John Allchin

It was in the 1960s while working as a fisherman that I discovered my interest in jewellery making. Scuba diving on historic Dutch wrecks at the Abrolhos Islands and the coast north of Kalbarri, I recovered a significant number of silver coins.

Many of these had lost their images and stamps, so were no more than discs of silver. (This was at a time when there was no legislation to protect wreck sites) I borrowed a library book on lost wax casting and set about seeing what I could do with these discs. But, when I started working on them, it felt like a sacrilege to melt these worn coins.

They were part of history. Silver was relatively cheap, so I purchased bullion instead. Then working from books on silversmithing I taught myself how to raise a; bowl, mug or goblet. I soon found there were limitations in this form of learning and needed tuition to master the skills. I went to Chelmsford in England and worked under a practising silversmith, then spent time with a jeweller in Somerset to round off my fabrication skills. I have been designing and making pieces in both silver and gold ever since.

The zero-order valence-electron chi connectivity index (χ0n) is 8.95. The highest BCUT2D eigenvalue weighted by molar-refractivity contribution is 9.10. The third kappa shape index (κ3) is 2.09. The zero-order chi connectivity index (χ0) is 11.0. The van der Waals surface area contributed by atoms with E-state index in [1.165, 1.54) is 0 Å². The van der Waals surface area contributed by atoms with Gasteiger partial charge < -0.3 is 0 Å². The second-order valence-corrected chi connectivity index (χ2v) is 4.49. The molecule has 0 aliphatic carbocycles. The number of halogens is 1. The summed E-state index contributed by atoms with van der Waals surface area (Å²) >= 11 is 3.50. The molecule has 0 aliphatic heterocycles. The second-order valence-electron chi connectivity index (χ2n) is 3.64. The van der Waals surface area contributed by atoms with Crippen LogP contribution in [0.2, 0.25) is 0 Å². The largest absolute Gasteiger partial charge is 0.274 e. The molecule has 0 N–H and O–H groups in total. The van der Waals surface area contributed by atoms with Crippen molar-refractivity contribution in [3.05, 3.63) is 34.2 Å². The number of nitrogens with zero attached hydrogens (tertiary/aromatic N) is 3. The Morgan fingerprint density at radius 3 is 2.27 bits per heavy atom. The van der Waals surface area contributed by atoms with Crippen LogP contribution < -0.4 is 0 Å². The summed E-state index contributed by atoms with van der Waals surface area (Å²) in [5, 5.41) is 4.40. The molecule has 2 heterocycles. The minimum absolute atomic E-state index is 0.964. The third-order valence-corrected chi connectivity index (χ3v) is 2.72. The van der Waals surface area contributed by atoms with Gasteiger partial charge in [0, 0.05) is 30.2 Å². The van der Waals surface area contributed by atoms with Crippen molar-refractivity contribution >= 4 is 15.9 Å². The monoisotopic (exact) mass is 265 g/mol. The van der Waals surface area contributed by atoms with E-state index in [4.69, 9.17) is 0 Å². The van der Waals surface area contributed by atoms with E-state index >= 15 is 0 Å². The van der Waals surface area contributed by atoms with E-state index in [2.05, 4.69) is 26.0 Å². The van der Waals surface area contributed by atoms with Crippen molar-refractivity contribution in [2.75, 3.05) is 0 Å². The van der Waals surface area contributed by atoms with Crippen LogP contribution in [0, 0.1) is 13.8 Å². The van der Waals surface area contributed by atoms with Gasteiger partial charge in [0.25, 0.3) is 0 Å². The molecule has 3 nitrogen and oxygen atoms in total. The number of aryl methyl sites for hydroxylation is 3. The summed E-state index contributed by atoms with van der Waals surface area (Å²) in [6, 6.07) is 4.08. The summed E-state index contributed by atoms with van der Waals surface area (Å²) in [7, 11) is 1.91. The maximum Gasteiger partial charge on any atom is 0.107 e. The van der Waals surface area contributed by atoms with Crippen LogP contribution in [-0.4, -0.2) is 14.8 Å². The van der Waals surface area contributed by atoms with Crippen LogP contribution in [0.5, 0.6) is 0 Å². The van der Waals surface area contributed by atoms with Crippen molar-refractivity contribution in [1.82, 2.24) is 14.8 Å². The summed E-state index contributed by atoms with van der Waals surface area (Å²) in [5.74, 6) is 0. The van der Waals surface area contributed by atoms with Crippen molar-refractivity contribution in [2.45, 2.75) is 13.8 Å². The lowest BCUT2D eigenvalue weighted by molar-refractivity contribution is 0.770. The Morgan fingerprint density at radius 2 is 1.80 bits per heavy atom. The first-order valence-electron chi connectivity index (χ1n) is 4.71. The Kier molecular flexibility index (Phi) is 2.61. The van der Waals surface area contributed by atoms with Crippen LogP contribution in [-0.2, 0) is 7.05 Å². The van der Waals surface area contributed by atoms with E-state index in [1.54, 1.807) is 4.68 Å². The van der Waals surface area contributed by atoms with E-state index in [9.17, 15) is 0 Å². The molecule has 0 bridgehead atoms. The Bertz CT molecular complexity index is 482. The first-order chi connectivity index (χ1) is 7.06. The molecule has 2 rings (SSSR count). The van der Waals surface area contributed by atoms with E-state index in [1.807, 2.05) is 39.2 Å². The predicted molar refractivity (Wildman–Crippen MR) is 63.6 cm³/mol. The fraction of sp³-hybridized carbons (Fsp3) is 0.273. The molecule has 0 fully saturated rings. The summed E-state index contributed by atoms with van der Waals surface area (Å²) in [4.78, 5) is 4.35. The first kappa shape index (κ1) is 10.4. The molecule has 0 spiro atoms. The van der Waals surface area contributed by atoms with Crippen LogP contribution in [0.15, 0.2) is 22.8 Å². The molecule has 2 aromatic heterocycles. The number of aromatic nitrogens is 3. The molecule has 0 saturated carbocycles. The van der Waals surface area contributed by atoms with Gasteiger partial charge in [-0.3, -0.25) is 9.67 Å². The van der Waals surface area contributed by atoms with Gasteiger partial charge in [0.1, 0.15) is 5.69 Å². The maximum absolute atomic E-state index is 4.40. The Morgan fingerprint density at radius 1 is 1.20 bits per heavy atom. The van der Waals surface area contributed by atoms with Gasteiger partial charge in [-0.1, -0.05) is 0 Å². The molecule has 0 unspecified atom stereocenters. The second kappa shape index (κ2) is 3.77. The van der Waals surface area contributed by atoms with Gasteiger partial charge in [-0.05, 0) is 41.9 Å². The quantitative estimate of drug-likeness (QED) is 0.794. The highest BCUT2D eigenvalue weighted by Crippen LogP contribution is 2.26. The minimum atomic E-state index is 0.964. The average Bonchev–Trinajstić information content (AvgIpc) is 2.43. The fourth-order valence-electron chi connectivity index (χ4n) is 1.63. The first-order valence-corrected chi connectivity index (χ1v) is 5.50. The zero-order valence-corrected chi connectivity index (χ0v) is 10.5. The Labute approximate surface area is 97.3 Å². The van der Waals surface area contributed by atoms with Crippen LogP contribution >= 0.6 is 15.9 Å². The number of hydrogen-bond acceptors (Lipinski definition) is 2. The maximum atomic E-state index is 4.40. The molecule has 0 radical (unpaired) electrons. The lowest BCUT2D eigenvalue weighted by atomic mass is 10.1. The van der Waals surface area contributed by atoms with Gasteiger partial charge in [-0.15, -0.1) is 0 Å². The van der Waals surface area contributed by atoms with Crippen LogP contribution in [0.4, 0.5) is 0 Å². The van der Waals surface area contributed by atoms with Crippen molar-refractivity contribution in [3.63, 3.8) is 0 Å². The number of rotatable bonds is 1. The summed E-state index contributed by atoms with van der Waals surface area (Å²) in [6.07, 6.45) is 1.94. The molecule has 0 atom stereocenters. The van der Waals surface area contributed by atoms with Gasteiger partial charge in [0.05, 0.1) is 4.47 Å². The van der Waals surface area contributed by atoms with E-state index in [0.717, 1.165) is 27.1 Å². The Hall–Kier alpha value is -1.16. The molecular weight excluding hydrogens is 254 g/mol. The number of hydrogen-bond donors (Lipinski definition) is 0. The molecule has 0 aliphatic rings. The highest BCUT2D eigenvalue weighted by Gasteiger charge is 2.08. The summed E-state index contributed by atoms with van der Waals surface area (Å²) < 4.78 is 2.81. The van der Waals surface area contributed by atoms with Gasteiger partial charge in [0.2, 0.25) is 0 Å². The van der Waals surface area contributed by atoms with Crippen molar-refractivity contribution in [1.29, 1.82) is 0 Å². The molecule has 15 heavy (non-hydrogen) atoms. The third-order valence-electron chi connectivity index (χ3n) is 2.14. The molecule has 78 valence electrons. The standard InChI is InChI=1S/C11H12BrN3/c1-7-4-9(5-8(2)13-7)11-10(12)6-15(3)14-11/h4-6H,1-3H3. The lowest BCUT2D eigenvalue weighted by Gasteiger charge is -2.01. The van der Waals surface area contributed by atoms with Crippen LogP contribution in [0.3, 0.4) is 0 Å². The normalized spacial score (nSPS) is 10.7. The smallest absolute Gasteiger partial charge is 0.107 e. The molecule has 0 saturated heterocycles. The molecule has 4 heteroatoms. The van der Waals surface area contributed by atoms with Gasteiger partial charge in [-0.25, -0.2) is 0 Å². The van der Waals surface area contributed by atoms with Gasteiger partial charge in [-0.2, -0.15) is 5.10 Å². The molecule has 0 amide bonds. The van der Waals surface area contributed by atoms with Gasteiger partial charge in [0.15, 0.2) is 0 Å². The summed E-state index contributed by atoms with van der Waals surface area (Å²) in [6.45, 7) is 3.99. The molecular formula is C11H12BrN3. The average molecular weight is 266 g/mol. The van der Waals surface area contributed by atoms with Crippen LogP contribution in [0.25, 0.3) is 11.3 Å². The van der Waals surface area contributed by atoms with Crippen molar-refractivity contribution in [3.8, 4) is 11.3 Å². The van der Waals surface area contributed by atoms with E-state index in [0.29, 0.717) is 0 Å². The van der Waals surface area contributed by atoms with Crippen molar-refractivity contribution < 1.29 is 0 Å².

Most of my pieces reflect the ocean – and that’s what 25 years on the deck of a boat does for you.

My mark – JA in a scallop shell – is listed in the book of Marks of Australian Silver Smiths.

 

If possible, all pieces are best looked in the store to get perspective.

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